LONDON, Dec 6 (Reuters) – Industrial metals prices fell on Thursday and copper hit a three-week low after the arrest of a top Chinese executive in Canada dampened hopes for resolution to the U.S.-China trade conflict. The arrest of tech giant Huawei’s finance chief for extradition to the United States cast doubt over a 90-day trade truce struck between Presidents Donald Trump and Xi Jinping on Saturday. It sent global stock markets sharply lower, and hit metals because investors fear tariffs will curtail China’s demand for commodities. Benchmark copper on the London Metal Exchange (LME) traded 1.2 percent down at $6,100 a tonne in official rings after touching its lowest since Nov. 14 at $6,070.50. The Huawei arrest had combined with a near 5 percent plunge in oil prices to turn investors negative on metals, said Capital Economics analyst Ross Strachan. “The optimism in the markets at the beginning of the week evaporated extremely quickly,” he said. Healthy supply-demand fundamentals, however, meant copper was unlikely to fall much further, he added, predicting a price of $6,250 a tonne at the end of 2019.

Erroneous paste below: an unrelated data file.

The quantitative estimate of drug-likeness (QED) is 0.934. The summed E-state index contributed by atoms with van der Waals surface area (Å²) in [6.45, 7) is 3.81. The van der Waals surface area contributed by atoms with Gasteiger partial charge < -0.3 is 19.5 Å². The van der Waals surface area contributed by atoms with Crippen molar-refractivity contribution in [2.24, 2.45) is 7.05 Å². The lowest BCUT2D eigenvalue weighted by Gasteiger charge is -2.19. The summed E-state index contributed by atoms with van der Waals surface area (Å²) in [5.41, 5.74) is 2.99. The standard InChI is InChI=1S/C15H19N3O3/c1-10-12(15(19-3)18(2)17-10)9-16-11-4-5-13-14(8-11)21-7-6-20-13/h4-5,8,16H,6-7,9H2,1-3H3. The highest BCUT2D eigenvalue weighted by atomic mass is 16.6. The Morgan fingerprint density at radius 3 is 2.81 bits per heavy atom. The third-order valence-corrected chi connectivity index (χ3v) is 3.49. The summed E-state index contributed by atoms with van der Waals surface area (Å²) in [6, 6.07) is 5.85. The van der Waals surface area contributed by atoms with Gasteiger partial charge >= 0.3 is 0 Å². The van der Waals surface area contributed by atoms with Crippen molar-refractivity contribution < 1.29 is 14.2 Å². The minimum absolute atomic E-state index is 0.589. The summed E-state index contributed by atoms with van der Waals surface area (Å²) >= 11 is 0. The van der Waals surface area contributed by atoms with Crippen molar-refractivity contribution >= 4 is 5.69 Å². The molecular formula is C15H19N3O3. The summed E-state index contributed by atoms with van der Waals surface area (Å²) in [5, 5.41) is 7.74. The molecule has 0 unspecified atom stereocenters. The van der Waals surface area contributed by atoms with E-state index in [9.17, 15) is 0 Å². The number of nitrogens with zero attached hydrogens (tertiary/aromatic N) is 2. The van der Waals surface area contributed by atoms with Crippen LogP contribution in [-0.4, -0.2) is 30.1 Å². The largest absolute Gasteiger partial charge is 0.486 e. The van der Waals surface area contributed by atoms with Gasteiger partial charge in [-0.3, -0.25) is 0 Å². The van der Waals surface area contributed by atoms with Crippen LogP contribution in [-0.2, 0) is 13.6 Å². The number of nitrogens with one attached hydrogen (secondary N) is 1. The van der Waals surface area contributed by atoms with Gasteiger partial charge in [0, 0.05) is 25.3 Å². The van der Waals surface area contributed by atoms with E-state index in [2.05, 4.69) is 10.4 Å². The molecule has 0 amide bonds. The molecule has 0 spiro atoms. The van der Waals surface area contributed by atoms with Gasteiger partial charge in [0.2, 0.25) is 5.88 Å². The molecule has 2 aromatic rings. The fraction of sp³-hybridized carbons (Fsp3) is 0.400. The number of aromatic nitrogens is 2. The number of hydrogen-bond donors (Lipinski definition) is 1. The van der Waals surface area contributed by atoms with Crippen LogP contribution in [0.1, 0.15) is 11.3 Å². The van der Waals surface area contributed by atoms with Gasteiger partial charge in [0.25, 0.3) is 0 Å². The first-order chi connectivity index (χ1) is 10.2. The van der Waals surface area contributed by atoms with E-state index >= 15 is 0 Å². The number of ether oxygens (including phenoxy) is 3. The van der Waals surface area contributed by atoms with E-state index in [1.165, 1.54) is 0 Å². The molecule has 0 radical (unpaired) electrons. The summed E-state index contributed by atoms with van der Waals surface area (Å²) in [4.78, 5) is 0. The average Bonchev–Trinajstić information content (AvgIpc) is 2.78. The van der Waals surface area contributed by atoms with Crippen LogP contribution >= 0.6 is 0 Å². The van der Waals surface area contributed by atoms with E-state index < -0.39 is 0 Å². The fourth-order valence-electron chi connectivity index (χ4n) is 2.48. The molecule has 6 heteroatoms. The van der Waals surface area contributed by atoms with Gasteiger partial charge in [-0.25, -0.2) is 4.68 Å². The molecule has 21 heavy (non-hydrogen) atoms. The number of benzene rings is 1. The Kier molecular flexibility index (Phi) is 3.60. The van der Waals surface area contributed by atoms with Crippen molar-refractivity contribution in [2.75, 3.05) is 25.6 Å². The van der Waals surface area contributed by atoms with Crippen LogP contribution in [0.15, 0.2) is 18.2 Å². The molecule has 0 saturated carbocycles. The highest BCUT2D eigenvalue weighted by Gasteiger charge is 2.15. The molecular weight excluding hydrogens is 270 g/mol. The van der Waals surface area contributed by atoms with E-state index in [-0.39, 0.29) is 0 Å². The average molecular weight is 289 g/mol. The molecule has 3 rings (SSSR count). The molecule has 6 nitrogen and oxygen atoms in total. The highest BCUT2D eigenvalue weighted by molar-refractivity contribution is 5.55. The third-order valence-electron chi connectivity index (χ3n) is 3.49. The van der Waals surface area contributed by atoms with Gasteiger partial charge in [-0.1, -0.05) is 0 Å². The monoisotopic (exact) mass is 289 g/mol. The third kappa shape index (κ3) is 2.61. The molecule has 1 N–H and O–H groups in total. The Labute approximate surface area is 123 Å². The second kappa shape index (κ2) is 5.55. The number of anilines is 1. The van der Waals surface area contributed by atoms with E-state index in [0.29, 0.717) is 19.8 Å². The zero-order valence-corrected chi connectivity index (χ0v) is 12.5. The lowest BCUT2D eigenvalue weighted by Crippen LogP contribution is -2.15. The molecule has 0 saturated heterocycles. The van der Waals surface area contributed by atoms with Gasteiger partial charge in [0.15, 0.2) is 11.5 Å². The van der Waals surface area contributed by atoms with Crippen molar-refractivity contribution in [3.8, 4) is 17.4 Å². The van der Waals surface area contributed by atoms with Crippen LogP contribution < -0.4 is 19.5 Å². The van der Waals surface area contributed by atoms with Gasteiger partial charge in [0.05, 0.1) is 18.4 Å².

CHINA EXPORTS: China’s economy is showing signs of cooling, with export growth expected to have slowed in November. TRADE DISPUTE: Despite the Huawei arrest, China expressed confidence in striking a trade deal with the United States within their 90-day ceasefire period. OIL: Crude fell as much as 5 percent after OPEC signalled that it may agree to a smaller output cut than expected. GERMAN EXPORTS: Strong foreign demand drove an unexpected rise in German industrial orders in October. COPPER TECHNICALS: Copper has fallen below its 50 and 100-day moving averages, worsening its technical picture. COPPER STOCKS: In a sign of tight supplies that should support prices, headline stocks of copper in LME-registered warehouses fell to 124,950 tonnes, down from almost 400,000 tonnes in March and the lowest since 2008.

SPREAD: The premium for cash copper over the three-month contract fell to $2.75 from $44 in late November, suggesting that availability of nearby metal has increased.

RUSAL: The top Democrat on the Senate Foreign Relations Committee urged the Trump administration not to waive or remove sanctions on Russian billionaire Oleg Deripaska or companies, including aluminium producer Rusal, that he controls.

OTHER METALS: LME aluminium traded 1.4 percent down at $1,941 a tonne, zinc traded down 1.8 percent at $2,573, nickel lost 2.6 percent to $10,930, lead slipped 1.1 percent to $1,962 and tin did not trade but was bid down 1.2 percent at $18,950.